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tv   NEWS LIVE - 30  Al Jazeera  August 25, 2018 7:00pm-7:33pm +03

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in october. there's been a year since van miles military launched a crackdown leading to what's been described as ethnic cleansing of ranger hundreds of people hundreds of thousands of people i should say fled to neighboring bangladesh. where the refugees have been holding peaceful demonstrations to demand justice and a safe return to their homes in miramar there are now more than seven hundred thousand of them living in camps all around the border now has become the world's largest refugee settlement bangladesh has signed a deal with me in march to allow these refugees to go back home but that process is most definitely stalled. mohammed jem june is our correspondent in cox's bizarre but he's been missing one ranger activist who is urging his fellow refugees to seek justice but. speaking passionately to fellow wrote him dear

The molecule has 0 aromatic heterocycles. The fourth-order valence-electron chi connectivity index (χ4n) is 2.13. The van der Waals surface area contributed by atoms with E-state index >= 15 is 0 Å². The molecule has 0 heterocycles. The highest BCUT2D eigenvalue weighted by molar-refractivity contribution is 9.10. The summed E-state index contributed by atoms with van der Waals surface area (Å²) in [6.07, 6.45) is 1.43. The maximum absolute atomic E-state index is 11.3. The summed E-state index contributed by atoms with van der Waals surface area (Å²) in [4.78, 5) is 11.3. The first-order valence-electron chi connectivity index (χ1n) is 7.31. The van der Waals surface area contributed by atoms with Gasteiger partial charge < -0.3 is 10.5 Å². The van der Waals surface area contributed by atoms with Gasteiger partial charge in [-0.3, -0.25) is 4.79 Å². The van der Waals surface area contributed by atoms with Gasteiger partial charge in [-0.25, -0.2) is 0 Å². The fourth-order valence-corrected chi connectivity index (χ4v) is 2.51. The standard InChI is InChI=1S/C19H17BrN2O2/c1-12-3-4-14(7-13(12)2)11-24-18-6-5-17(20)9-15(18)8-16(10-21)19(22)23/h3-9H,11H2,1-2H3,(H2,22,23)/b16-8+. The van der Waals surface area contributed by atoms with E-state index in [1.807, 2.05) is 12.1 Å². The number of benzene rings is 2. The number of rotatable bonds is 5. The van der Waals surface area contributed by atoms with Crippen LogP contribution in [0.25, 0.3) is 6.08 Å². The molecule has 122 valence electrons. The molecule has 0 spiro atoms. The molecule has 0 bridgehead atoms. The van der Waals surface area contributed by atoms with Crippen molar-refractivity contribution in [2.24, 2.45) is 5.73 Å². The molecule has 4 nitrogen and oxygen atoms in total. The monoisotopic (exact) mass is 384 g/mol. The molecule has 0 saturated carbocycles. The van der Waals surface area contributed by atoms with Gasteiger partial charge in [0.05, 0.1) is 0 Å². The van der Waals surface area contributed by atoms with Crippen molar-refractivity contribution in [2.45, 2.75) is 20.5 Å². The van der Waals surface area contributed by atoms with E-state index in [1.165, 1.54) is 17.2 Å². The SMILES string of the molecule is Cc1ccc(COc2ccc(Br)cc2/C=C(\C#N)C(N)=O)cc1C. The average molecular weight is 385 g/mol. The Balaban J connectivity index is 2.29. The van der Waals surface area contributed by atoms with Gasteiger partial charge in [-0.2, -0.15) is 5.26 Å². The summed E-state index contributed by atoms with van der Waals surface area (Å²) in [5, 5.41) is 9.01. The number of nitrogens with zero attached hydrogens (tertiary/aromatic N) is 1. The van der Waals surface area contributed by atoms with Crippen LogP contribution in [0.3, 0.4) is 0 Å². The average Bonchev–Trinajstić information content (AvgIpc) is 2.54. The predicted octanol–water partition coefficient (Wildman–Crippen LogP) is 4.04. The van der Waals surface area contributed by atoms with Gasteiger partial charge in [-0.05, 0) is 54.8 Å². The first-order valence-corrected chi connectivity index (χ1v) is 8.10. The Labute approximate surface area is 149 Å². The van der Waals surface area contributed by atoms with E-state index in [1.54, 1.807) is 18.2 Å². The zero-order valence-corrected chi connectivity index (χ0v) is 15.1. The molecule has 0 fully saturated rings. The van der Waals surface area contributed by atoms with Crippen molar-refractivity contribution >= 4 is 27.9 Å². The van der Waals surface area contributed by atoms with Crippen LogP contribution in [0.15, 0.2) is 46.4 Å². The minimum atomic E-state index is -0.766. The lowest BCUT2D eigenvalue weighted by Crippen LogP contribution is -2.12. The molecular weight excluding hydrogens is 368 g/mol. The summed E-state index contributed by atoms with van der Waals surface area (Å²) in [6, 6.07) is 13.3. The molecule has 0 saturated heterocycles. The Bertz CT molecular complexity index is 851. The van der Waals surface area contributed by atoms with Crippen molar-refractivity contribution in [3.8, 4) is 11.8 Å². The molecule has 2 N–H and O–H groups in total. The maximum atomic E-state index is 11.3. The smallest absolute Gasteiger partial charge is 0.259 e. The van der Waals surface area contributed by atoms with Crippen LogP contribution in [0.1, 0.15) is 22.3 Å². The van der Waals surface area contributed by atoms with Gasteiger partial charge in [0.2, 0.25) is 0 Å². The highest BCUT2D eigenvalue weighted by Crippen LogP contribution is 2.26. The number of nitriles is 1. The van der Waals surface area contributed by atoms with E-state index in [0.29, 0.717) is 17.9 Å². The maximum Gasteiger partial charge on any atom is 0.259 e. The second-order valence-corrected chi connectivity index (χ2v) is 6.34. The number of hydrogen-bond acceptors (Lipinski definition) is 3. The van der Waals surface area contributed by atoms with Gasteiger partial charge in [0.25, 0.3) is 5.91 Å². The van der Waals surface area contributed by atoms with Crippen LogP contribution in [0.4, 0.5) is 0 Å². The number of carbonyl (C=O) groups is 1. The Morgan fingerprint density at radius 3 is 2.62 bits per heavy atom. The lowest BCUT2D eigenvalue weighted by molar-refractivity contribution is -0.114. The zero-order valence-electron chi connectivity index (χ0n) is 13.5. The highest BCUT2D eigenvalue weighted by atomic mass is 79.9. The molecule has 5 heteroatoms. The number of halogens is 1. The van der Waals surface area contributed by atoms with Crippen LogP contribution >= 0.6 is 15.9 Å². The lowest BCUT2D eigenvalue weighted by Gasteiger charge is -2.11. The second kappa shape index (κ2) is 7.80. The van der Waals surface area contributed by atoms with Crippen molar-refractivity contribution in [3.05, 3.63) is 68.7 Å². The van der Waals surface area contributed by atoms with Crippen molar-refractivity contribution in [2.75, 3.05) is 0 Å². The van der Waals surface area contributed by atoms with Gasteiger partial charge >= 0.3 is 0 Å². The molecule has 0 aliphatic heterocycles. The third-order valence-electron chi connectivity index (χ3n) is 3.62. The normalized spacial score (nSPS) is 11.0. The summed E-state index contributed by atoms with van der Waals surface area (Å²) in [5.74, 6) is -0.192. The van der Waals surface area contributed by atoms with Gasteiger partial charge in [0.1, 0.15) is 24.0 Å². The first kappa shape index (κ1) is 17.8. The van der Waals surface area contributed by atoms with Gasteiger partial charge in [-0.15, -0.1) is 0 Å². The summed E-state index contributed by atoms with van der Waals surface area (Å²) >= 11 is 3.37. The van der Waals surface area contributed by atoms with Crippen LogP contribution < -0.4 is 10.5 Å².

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refugees elie us is urging this audience to begin demanding their rights hoping his words will connect with the old and break through to the young. ultimately inspiring them to seek justice for the constant persecution he says they faced in me and more need that hug me that i'm on the that's why we're raising our voice we want to go back home we want to be citizens of our country who want to live there with safety and security. at the us is a member of the ira conroe him just society for peace and human rights he tells me there is absolutely no excuse for the rich him not to be recognized as citizens of me and more on. the already out of our mothers and fathers are from the n mar we were also born there but they still made us suffer we didn't get an education they didn't even let us pray at the mosque. one year ago a crackdown by me and more as military and reckoning state began